Still continuing on the repairs of the HP 8753C. No luck with the Watkins-Johnson YTO, maybe one could get it to work after some severe modification of the phase lock assembly, but this is not my intention. So I rather try another YTO, a Avantek part, purchased for 25 USD.

Some changes are necessary – at least the dampening of the YIG needs some work. Set the 8753 to the source tune mode, and determined the capacitor value to get stable current regulation (in the source tune service mode, the PLL is open).
From about 100-120 nF onwards, in parallel to a 100 nF-2.2 kOhm network, perfectly stable. Added 200 nF, ceramic capacitors, directly at the YTO coil, and modified the R-C network on the A11 assembly a bit (replaced the 1 k resistor with a 2.2 k).

Here a quick schematic, the voltage regulators, and a few Zener diodes to protect the YTO driver. The main modifications are:

*1 cut a trace on the A11 assemly, re-route to the current sense resistor, to allow for some adjustment (sure you can use fixed resistor, once the necessary current has been found.

*2 replace the current sense resistor – most YTOs have 50 mA/GHz current requirement, about double of the original part.

*replace the YTO driver transistor, with a part that can be more suitably mounted on a heatsink, or provide some heatsink to the existing TO-3, if you can manage.

*adjust the R-C/C network across the YTO main coil, good values are 100-200 nF in series with 1-5 kOhm, in parallel with 10-250 nF. Check for clean and fast current regulation, with the PLL open (source tune mode in the service menu).

After the preliminary checks (adjust the current of the YTO for about 4 MHz output, with the source tune mode set to 300 kHz), immediate success – there are absolutely no PLL issues, phase lock is established smoothly.

There is a 3 dB pad, the YTO has plenty of power, and it will help to reduce any frequency pull.

Below, to adjust the pretune DAC, you need to remove the EEPROM write protection, this picture from the web is quite useful.

At first try – the pre-tune test passed!!

Even better – all internal test passed!

Some check at 1 GHz, the spectrum looks clean, there are no parasitic oscillations or sidebands.

The analog bus of the 8753 series, input 16, is quite useful to check the tuning voltage and YTO status. It needs to be a line (the voltage is directly proportional to the YTO coil current).

To test the unit, measured a 1.9 GHz bandpass. All good.

Also the GPIB interface and plot function, working well.

After all the electronics, a little bit of work on the lathe – the cable that connects the test set to the VNA had broken screws, two new long screws fabricated – I used a bit thinner round stock, to make the task easier. Note that the cable is still available from Keysight, EUR 238 a piece.

Remaining task – to add the options 010 and 002, time domain analysis, and harmonic analysis, both are software options and can be added with a secret key code….

HP 8753C Network Analyzer: spare YTOs

Not giving up on the HP 8753C Network Analyzer repairs. Especially, because these units are really top class in terms of specifications and serviceability, easy to use, and well handled by GPIB bus software. Not sure why you would by and later model, if you have a working 8753C or similar model.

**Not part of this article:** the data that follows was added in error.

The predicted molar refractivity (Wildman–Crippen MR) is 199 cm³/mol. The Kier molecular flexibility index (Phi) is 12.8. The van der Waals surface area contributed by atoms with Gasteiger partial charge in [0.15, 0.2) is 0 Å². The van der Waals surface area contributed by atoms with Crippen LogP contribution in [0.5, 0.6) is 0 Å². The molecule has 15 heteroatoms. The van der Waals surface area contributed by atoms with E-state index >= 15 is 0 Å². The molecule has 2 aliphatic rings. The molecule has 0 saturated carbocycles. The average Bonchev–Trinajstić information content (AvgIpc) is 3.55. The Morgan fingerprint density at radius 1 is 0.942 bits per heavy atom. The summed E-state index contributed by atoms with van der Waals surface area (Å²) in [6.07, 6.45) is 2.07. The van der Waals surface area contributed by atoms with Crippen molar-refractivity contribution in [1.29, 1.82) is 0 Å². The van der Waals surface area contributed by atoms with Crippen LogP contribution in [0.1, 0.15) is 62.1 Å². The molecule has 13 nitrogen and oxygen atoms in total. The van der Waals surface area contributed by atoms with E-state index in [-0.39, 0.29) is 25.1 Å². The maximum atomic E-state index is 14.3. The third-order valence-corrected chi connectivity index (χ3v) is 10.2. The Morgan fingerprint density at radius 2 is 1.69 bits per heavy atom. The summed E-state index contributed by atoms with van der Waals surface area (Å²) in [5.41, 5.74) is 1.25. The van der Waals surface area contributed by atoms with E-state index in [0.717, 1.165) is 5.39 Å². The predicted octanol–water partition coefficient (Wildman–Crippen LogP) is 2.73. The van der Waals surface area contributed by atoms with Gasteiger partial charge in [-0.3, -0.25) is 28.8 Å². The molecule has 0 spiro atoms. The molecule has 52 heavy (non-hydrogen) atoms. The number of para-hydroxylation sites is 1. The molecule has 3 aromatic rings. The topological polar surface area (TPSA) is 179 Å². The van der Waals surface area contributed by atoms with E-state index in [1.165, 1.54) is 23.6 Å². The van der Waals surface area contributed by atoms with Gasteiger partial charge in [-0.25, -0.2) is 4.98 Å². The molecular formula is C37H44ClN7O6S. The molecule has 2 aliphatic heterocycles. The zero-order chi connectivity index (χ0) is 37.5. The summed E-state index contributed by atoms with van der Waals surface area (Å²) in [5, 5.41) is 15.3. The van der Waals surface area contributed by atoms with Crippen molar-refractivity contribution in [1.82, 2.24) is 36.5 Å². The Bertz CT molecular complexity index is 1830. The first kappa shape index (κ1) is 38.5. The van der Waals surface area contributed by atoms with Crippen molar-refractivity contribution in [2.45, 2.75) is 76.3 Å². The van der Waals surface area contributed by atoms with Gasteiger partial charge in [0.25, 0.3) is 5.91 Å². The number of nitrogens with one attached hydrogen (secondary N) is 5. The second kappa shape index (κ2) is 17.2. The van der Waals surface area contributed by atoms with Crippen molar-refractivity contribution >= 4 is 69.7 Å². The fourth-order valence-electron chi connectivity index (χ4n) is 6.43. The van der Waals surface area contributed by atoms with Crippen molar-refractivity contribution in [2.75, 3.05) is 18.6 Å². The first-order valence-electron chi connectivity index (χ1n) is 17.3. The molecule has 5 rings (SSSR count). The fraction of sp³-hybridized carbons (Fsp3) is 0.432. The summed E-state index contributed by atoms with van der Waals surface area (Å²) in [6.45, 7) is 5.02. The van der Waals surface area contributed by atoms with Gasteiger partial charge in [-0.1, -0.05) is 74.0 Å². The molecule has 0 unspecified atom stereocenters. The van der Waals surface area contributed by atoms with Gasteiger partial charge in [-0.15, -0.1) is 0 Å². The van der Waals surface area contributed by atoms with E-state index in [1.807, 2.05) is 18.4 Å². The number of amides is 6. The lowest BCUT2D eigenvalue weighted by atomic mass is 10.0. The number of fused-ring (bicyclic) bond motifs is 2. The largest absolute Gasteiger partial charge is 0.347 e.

Some study of the YIG oscillators used in the 8753 series analyzers, while these are nothing special neither in output or tuning range (3.8-6.8 GHz, and a quick test on the source assembly shows that everything above 8 dBm seems to drive the source mixer to saturation), they have a ~23 mA/GHz tuning current, much less than the 50 mA/GHz (20 MHz/mA) of many industry standard and common YTOs. No idea why that is, a bit less power consumption, a bit less copper?

Looking around, found this marvelous Watkins-Johnson YTO, for just about 15 EURs. It was a bit dirty with wires badly soldered to it, but easily cleaned up.

Power is good, measured through a 6 dB attenuator, and pretty stable all over the range (won’t even need it up to 8 GHz).

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There were no data on the power supply, so I needed to test it out. Heater voltage, seems to work well with 15 Volts, supply voltages -5 and +12 V give stable operation with sufficient margin (there seem to be internal voltage regulators).

The tuning current 50 mA/GHz, about double of the 23 mAh/Ghz of the HP YTO. So, there will be more heat dissipated, let’s do some calculations around the YTO driver. Located on the A11 board.

Clearly, the transistor will have to dissipate more heat. Do avoid any big changes, let’s adjust the current sense resistor to about half the value – resulting in about the same voltage drop per GHz.

The driver transistor, nothing special, a NPN TO-3 part, used without a heatsink.

There is no good space to fit a heatsink for TO-3 transistor, so I replaced the transistor. Used a BD245C, with amplification hfe of 40, well good enough. The SOT-93 case, it can easily be mounted on a piece of sheet metal (aluminum) to provide enough cooling.

Everything well insulated and mounted. Using the TO-3 screws to hold the transistor/heatsink assembly.

The current sense resistor, the key part for any YTO driver, needs to be low drift, low thermal coefficient. Otherwise, there will be all kinds of drift. HP use in some of their equipment sense resistors specified to 2 ppm/K, the best I could get is about 15 ppm/K with Dale RH-10. One day I will check their actual thermal coefficient. Now I just burned it in a bit, and selected one that looked perfectly stable with any load changes up to 1 Ampere.

The A11 board can be modified fairly easily, even reversibly – replace the sense transistor, from 40 Ohms to 20 Ohms, cut a trace (the current sense voltage to the opamps, close to the board connector – the via is handy to attach a wire). And a 18 Ohm/390 Ohm/200 Ohm -10 turn pot arrangement to set the proper currents.